feel better soon.
    Asha


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    1. You will one day, got to get your son through college first.

      I have been really tired and sleepy today. I think it all finally caught up with me.

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  4. 72 trick or treaters? YIKES! Only in Maui do we get that ... flat neighborhood with homes close together. Everyone sits outside on their driveway (or at a neighbors) to share an adult beverage until our candy runs out! Ralph took a photo of EVERY one. So when some of the uncostumed teens returned for a second round ... I could say "nope, you've already been here" and when the rebuttal "no I haven't" I'd ask him for his camera!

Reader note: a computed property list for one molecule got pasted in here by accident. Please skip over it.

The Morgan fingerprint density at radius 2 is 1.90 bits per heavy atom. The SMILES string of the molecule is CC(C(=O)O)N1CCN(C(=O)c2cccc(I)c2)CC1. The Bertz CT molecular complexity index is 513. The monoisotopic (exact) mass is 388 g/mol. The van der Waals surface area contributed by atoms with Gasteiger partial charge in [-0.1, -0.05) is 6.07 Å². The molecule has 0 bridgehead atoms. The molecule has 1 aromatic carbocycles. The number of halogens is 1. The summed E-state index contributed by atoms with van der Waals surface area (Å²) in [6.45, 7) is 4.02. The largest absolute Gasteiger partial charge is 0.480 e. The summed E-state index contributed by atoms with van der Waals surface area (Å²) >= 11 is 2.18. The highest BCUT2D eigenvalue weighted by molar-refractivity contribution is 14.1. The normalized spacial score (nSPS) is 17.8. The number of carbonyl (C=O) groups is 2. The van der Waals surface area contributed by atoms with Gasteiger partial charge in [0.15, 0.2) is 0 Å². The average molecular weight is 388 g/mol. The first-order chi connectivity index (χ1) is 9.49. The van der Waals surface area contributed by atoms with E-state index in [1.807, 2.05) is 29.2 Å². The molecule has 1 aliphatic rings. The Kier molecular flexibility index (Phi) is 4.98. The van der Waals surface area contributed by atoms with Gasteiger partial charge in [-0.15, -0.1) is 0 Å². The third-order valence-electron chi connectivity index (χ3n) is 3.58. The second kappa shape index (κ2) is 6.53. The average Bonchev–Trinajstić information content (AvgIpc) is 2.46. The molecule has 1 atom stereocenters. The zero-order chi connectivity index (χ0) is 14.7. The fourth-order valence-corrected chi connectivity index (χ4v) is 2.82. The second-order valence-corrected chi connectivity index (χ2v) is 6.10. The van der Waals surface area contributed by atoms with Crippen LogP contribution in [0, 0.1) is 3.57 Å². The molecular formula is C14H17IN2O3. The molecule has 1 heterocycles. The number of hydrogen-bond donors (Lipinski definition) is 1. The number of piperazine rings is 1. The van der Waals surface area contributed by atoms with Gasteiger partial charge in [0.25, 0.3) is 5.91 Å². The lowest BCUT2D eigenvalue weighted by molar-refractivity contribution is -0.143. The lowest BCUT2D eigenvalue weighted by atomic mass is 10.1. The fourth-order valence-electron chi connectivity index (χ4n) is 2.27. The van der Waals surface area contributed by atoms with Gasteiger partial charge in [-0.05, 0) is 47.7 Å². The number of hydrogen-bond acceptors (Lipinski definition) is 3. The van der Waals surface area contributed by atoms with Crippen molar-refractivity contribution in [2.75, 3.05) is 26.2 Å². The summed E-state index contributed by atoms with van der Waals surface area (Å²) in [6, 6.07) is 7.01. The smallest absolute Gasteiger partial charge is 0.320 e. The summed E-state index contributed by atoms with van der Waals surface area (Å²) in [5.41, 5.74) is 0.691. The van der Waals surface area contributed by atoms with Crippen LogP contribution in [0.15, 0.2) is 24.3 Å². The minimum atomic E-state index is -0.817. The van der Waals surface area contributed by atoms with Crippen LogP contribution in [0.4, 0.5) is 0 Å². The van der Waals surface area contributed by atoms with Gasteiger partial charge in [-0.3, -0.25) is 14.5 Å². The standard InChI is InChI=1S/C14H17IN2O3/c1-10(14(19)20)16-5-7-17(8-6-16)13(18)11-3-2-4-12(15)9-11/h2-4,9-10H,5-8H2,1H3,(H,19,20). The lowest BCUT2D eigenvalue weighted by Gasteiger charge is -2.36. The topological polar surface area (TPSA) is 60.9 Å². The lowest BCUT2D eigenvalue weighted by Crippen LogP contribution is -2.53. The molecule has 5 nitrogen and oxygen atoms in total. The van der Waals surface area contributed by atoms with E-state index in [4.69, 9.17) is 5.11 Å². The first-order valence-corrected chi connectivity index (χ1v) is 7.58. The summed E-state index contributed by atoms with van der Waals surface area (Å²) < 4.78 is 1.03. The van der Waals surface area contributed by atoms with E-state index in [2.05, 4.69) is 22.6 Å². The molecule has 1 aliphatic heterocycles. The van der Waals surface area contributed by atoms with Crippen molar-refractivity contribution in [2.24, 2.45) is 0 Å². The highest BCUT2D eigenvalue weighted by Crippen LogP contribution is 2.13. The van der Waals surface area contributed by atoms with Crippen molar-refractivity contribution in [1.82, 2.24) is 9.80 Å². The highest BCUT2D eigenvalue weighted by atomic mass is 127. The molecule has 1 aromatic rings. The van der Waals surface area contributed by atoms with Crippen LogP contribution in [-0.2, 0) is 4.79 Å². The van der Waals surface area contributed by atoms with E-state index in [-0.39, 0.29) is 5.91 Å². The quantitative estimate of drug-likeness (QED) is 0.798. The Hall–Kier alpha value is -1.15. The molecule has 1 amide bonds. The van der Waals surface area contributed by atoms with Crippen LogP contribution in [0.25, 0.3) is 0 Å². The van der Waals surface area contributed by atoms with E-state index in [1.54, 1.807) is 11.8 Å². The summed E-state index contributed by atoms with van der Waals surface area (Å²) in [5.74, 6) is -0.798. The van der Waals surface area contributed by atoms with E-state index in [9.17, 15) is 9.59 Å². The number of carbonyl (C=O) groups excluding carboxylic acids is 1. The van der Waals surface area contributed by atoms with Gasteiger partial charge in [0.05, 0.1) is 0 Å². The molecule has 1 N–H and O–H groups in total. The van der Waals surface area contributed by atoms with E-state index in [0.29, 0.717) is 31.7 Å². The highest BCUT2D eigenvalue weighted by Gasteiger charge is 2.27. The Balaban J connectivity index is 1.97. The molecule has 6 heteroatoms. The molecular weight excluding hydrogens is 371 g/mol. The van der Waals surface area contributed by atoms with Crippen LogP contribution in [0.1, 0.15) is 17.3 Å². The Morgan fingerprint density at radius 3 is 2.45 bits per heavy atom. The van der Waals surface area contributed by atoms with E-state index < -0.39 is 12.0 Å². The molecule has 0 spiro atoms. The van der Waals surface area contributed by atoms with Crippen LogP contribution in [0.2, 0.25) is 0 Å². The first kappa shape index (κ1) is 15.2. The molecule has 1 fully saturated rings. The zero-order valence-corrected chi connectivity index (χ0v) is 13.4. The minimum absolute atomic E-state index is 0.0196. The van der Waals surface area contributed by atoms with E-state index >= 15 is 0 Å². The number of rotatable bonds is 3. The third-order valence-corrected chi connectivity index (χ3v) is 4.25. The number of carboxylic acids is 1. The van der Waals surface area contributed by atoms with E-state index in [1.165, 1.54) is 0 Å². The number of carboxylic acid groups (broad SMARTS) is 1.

We had a blast with our orange and black party at the Fireside Room. Two of the small children new to the condos were brought over by their Moms ... who joined the party while we played with the kids! Two year olds and a 6 month old.

    Just learned Charlie came down with strepp throat today ,,.

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    1. Yikes! strepp throat is nasty. Hope you don't get it.

      My biggest year at this house was 154 kids. But our weather hasn't been great since that year. I think some of those kids do get mixed up on which streets they've been. When the trick-or-treaters get as tall as me I turn my lights off.